Roger Vilardaga

Being responsible or taking responsibility?

I always struggle with the concept of responsibility. Daily I work with people who have a hard time to take responsibility for their own life. And it is my job to help them to do better. But how can we understand responsibility?

Is it possible for people to take responsibility for their lives and their behavior? Behavior is influenced by the context[1] and behavioral change van only happen by changing the context. That context is mostly made up by matters we did not choose and that we cannot influence much. Nobody picks the place his cradle stands, or the possibilities and barriers that life offers. We do not choose our genetic potential, the learning history we go through and we do not choose who we are and what matters to us.

And yet it is hard to believe that we cannot exert any influence, that we are turned over to circumstance inside or outside ourselves. We can, even if it is very limited, apparently influence our lives. We can choose between certain options: will I get out of bed in time, set an alarm, sleep late? Will I eat healthy or not? Will I take the bike or the car to work? At what time will I eat lunch? When we are conscious of our options we can choose from those options. By making an image of the different options, the expected outcomes and the goals we have, we can make a selection what outcome is feasible and desirable. The fact that we are capable of creating that image gives us a certain amount of freedom.

And are we then responsible for the outcome? That would be weird, since the outcome we imagine is often not the outcome we get. Often, we don’t have enough information to know where we will end up. If everybody would be able to perfectly predict the outcome we would never make mistakes and we would only make the right choices.

We often hold each other responsible. We have laws and rules that tell us for what things we are or are not responsible and sanctions are being delivered when we don’t take responsibility the right way. News and newspapers are full of this: people who have made mistakes and are held accountable. Or people who have done something well and are being cheered. Responsibility is hence a social concept, with which we maintain order. Often it gets a moral connotation: we judge the people that do not take responsibility as we see it.

But responsibility also has a psychological side. Taking responsibility, as I see it, is a tool. It is something we do, because it helps us to get more control over our lives and our behaviors. If accidently I break something and clean up the mess, I have more control over my life than if I leave the mess lying there. By cleaning up I keep my house clean. If I hurt another person and apologize, I have more control over my life than if I ignore it. Indeed, by apologizing I repair the relationship with the person, who’s feelings I have hurt. This allows me to keep this person in my life in a enjoyable way. It is not because I am responsible, but because I make myself responsible, that I get more control over my life. Taking responsibility is a skill that leads to more prosperity. And like other skills, you get better at it by doing it.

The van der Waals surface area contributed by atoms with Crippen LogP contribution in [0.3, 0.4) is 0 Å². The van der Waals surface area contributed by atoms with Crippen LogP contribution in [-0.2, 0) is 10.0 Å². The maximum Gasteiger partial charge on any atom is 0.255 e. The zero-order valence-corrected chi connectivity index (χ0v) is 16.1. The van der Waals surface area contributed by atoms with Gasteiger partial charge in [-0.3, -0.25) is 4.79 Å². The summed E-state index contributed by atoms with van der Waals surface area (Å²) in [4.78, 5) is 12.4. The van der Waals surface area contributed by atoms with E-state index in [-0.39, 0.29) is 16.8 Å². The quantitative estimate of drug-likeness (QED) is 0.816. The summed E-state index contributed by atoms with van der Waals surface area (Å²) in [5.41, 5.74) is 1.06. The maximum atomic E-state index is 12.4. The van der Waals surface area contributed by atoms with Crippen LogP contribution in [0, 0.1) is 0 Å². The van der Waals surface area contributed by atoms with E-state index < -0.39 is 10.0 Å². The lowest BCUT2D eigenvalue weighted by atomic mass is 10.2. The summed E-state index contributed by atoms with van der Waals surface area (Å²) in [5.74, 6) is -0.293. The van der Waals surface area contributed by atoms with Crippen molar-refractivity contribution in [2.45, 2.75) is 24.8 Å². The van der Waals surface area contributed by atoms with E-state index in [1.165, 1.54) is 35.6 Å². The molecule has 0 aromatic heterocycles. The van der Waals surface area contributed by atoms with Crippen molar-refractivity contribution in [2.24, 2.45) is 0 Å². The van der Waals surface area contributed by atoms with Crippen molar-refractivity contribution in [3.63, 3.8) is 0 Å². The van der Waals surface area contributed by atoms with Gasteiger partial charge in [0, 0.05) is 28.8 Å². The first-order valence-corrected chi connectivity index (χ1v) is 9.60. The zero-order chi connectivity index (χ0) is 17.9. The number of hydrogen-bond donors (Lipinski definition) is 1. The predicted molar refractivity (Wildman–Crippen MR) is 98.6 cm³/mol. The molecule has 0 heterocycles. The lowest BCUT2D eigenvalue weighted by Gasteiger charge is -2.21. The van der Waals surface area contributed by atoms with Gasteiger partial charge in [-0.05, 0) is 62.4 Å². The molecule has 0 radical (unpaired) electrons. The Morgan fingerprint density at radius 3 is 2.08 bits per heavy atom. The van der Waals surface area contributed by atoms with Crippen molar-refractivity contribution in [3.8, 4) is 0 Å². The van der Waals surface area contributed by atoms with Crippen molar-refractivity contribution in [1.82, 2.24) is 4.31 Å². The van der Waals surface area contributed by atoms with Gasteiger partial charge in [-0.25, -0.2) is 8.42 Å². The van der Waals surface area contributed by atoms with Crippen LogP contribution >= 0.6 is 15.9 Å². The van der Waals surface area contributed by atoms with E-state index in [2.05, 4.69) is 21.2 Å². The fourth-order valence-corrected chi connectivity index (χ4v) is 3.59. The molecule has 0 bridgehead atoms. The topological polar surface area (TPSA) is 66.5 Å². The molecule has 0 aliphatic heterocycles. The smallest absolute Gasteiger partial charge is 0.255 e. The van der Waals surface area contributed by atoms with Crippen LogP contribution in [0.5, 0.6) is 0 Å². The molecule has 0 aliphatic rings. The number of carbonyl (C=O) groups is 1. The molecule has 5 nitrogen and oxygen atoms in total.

There are many psychological methods that help people to take more responsibility by which they can experience more control over their lives. ACT[2] is one of them. The core processes of values and committed action help to see what actions you can take and what direction these actions take you. Is the outcome such that you don’t have to undergo unpleasant experiences? Or do your actions contribute to what matters to you? The core processes of acceptance, defusion, being in the moment and taking perspective help you to get the clearest perspective on your options, the consequences that come with it and how you can take action without being withheld by difficult emotions or thoughts. Practicing these processes in your life will get you into an ongoing process of trying, experiencing and adjusting.

© J. A-Tjak.



[1] This is an assumption from  functional contextualism. More informatie you can find on https://contextualscience.org/contextualism or in the book Hayes, S. C., Strosahl, K.D. & Wilson, K.G.  (2012). Acceptance and Commitment Therapy: The Process and Practice of Mindful Change. New York, The Guilford Press.

[2] ACT stands for Acceptance and Commitment Therapy. Hayes, S. C., Strosahl, K.D. & Wilson, K.G.  (2012).  Acceptance and Commitment Therapy: The Process and Practice of Mindful Change. New York, The Guilford Press.